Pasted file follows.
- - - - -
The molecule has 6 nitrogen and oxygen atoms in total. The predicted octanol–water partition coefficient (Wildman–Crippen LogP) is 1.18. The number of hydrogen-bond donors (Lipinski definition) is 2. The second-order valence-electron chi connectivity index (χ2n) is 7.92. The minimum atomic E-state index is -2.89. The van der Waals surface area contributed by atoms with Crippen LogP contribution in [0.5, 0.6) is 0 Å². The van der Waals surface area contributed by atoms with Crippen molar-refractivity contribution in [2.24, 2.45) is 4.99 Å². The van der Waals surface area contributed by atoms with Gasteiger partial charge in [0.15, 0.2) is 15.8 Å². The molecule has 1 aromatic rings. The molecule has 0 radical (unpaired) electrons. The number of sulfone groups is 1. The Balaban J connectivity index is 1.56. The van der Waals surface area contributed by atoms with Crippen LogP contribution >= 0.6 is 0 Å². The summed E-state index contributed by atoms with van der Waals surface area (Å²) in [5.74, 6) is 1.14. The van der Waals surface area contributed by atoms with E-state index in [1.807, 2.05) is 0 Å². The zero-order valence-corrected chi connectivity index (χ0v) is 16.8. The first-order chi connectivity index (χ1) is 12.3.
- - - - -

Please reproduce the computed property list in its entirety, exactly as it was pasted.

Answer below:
The molecule has 6 nitrogen and oxygen atoms in total. The predicted octanol–water partition coefficient (Wildman–Crippen LogP) is 1.18. The number of hydrogen-bond donors (Lipinski definition) is 2. The second-order valence-electron chi connectivity index (χ2n) is 7.92. The minimum atomic E-state index is -2.89. The van der Waals surface area contributed by atoms with Crippen LogP contribution in [0.5, 0.6) is 0 Å². The van der Waals surface area contributed by atoms with Crippen molar-refractivity contribution in [2.24, 2.45) is 4.99 Å². The van der Waals surface area contributed by atoms with Gasteiger partial charge in [0.15, 0.2) is 15.8 Å². The molecule has 1 aromatic rings. The molecule has 0 radical (unpaired) electrons. The number of sulfone groups is 1. The Balaban J connectivity index is 1.56. The van der Waals surface area contributed by atoms with Crippen LogP contribution >= 0.6 is 0 Å². The summed E-state index contributed by atoms with van der Waals surface area (Å²) in [5.74, 6) is 1.14. The van der Waals surface area contributed by atoms with E-state index in [1.807, 2.05) is 0 Å². The zero-order valence-corrected chi connectivity index (χ0v) is 16.8. The first-order chi connectivity index (χ1) is 12.3.